People’s perceptions of religion vary considerably. Older adults are more likely to say religion is very important, while younger adults are less likely to say so. Women and college graduates are less likely to say religion is important, as are blacks and Hispanics. These patterns are present across the population as a whole, and across different religious groups.
Xenophanes believed in a single god
Xenophanes held a monotheistic view of gods. Although he spoke of many gods, he believed that the gods are all one. This is in contrast to the ideas of Homer and Hesiod, who believed that gods were separate entities and moved about the world.
According to Xenophanes, there is only one god, and that god is all-knowing, all-powerful, and all-present. In modern theology, these are known as the three-O’s of God, with a fourth ‘O’ added to show that God is omnibenevolent. As such, he was considered the first monotheist in Western philosophy.
Xenophanes believed in an impersonal force
The Greek philosopher Xenophanes lived in mainland Anatolia. His work is considered the foundation of the Eleatic School of philosophy, which posited that reality is changeless, motionless, and eternal. The Eleatic School was widely rejected, but Xenophanes remains a major figure in Greek philosophy. In modern times, he is best known as a critic of anthropomorphic deities.
Xenophanes’ work is also notable for its synthesis of earlier ideas. He developed arguments for the existence of a single God and dismissed the popular notion of many gods.
Unaffiliated believe in a personal God
The Unaffiliated, who do not identify with a particular religion, are more likely than other Americans to believe in a personal God. These people are not attracted to any specific religion, but they are generally open-minded about religious topics and traditions. As a result, the Unaffiliated are more likely to have a personal God than Christians.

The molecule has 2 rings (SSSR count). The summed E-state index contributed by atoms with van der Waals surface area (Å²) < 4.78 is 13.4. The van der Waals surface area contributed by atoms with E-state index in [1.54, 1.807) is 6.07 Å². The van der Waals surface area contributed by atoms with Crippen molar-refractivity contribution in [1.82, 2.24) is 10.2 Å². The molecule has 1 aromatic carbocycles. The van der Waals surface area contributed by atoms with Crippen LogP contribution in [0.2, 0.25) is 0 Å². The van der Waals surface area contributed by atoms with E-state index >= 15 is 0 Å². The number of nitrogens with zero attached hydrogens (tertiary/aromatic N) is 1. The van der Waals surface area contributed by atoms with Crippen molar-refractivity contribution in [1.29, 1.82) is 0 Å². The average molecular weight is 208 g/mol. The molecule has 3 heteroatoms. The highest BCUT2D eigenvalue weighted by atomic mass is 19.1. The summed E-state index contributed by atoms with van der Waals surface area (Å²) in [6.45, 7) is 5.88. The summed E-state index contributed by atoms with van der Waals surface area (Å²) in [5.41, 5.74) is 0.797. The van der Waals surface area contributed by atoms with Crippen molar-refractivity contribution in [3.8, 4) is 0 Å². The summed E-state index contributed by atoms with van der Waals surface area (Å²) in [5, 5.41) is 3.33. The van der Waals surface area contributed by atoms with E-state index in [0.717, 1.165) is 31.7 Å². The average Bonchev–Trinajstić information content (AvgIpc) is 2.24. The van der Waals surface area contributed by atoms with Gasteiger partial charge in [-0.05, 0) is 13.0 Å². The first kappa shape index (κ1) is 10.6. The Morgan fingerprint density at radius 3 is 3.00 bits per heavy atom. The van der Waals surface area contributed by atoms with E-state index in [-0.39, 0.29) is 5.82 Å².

The religiously unaffiliated are less likely than other Americans to say that religion is important. They also report attending fewer church services than the average American and are less likely to pray on a daily basis. However, substantial portions of unaffiliated Americans still believe in a personal God and are influenced by a universal spirit. In addition, forty-two percent of unaffiliated people identify as neither religious nor spiritual.
Unaffiliated believe the Bible was written by men
While there is some controversy surrounding the Bible’s authorship, the majority of people who consider it trustworthy agree that men wrote most of it. Paul wrote letters to the early churches, David wrote Psalms, and Moses wrote the Pentateuch and Torah. In all, there are more than 40 different human authors of the Bible. The question is whether God inspired or intervened in the writing process.
Some people who consider themselves spiritual but not religious reject organized religion, and the central Christian beliefs of the Bible. However, they aren’t opposed to exploring and experimenting with established religions. The Lutheran pastor Sebastian Franck, for example, resigned his pulpit in 1528 because of the moral failings of professing Christians.
Evangelical Protestants and Orthodox Christians disagree
Evangelical Protestants and Orthodox Christians do not agree on all aspects of Christianity. One area in which the two sects differ is how Christ’s incarnation was defined. The Catholic Church believes that the pope is infallible, whereas the Orthodox reject this. While many Protestants disagree on this issue, the Orthodox do not deny the divinity of Christ.
In particular, Orthodox Christians believe that the human soul has the capacity to become God. That idea is alien to most Westerners, but it is a key part of Orthodox religion. For example, the Apostle Paul said that we should “conform ourselves to the image of Christ.” Orthodox Christians believe that God will transform us into a new creation after we die.